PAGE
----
Comments on a cultural reality between past and future.

This blog describes Metatime in the Posthuman experience, drawn from Sir Isaac Newton's secret work on the future end of times, a tract in which he described Histories of Things to Come. His hidden papers on the occult were auctioned to two private buyers in 1936 at Sotheby's, but were not available for public research until the 1990s.

Thursday, October 3, 2013

All Hallows' Eve Countdown: Fake Saints from the Catacombs

Art historian Paul Koudounaris has just published a book about fake saints' skeletons. These macabre faux relics were created in the 1500s by Catholic authorities during the Counter-Reformation. They reveal the oddly literal-minded and powerful Catholic tradition with which Luther contended, since these jewel-encrusted skeletons were supposedly saintly remains (although they weren't), and the gold and jewel decorations were meant to show the wealth one would enjoy in the afterlife:
A relic hunter has lifted the lid on a macabre collection of 400-year-old jewel-encrusted skeletons unearthed in churches across Europe. Art historian Paul Koudounaris has photographed dozens of skeletons in some of the world's most secretive religious establishments. ...

Thousands of skeletons were dug up from Roman catacombs in the 16th century and installed in towns around Germany, Austria and Switzerland on the orders of the Vatican.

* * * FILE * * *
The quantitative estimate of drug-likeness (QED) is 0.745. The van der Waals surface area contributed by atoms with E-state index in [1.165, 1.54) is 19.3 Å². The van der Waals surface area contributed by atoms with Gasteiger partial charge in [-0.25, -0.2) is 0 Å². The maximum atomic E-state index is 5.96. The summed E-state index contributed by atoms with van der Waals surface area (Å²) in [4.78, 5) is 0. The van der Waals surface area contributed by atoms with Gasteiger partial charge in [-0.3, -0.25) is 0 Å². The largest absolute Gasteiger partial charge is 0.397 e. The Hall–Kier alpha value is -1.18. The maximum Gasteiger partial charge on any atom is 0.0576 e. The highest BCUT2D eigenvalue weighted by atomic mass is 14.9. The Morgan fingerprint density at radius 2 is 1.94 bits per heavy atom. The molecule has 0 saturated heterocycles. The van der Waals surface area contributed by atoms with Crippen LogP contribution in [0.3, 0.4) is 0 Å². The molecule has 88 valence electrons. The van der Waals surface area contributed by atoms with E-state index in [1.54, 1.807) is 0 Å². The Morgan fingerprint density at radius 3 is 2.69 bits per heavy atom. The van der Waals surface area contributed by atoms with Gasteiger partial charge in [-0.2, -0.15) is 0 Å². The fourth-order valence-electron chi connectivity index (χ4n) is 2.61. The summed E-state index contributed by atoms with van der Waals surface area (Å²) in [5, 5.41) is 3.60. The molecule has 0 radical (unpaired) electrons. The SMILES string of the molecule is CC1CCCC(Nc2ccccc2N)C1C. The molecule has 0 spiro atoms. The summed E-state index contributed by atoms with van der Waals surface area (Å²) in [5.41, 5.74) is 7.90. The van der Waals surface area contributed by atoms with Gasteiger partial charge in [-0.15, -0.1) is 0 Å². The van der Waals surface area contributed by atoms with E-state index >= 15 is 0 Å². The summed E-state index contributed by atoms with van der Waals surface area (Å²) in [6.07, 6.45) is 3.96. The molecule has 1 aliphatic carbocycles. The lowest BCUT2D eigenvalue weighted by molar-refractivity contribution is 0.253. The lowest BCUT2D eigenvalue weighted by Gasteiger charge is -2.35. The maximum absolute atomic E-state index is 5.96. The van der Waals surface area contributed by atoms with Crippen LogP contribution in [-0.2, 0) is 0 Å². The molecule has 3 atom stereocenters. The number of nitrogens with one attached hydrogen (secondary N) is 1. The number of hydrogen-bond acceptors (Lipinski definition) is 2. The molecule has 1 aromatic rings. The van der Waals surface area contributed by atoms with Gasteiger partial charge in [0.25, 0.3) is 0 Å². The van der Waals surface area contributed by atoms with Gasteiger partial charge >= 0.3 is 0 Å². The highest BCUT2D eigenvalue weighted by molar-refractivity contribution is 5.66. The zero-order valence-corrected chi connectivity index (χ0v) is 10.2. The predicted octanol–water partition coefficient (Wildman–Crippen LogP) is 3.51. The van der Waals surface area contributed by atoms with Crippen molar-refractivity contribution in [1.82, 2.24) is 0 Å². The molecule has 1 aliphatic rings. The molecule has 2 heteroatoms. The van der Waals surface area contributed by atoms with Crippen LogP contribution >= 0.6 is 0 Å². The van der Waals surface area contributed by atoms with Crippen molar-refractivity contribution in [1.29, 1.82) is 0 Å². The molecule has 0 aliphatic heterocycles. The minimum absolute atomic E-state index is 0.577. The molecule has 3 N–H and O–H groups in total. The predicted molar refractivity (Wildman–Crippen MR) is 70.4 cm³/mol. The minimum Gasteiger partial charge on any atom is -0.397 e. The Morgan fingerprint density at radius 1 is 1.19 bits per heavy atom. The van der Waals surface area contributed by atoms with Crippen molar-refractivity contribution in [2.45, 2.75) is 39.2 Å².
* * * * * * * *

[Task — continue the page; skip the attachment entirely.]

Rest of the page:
They were sent to Catholic churches and religious houses to replace the relics destroyed in the wake of the Protestant Reformation in the 1500s.

Mistaken for the remains of early Christian martyrs, the relics, known as the Catacomb Saints, became shrines reminding of the spiritual treasures of the afterlife.

They were also symbols of the Catholic Church's newly found strength in previously Protestant areas.
Each one was painstakingly decorated in thousands of pounds worth of gold, silver and gems by devoted followers before being displayed in church niches. ...

They were renamed as saints, although none of them qualified for the title under the strict rules of the Catholic Church which require saints to have been canonised.

But by the 19th century they had become morbid reminders of an embarrassing past and many were stripped of their honours and discarded.

Koudounaris' new book, Heavenly Bodies: Cult Treasures and Spectacular Saints from the Catacombs [out 8 October 2013], is the first time the skeletons have appeared in print. ...

[Koudounaris comments on his findings:]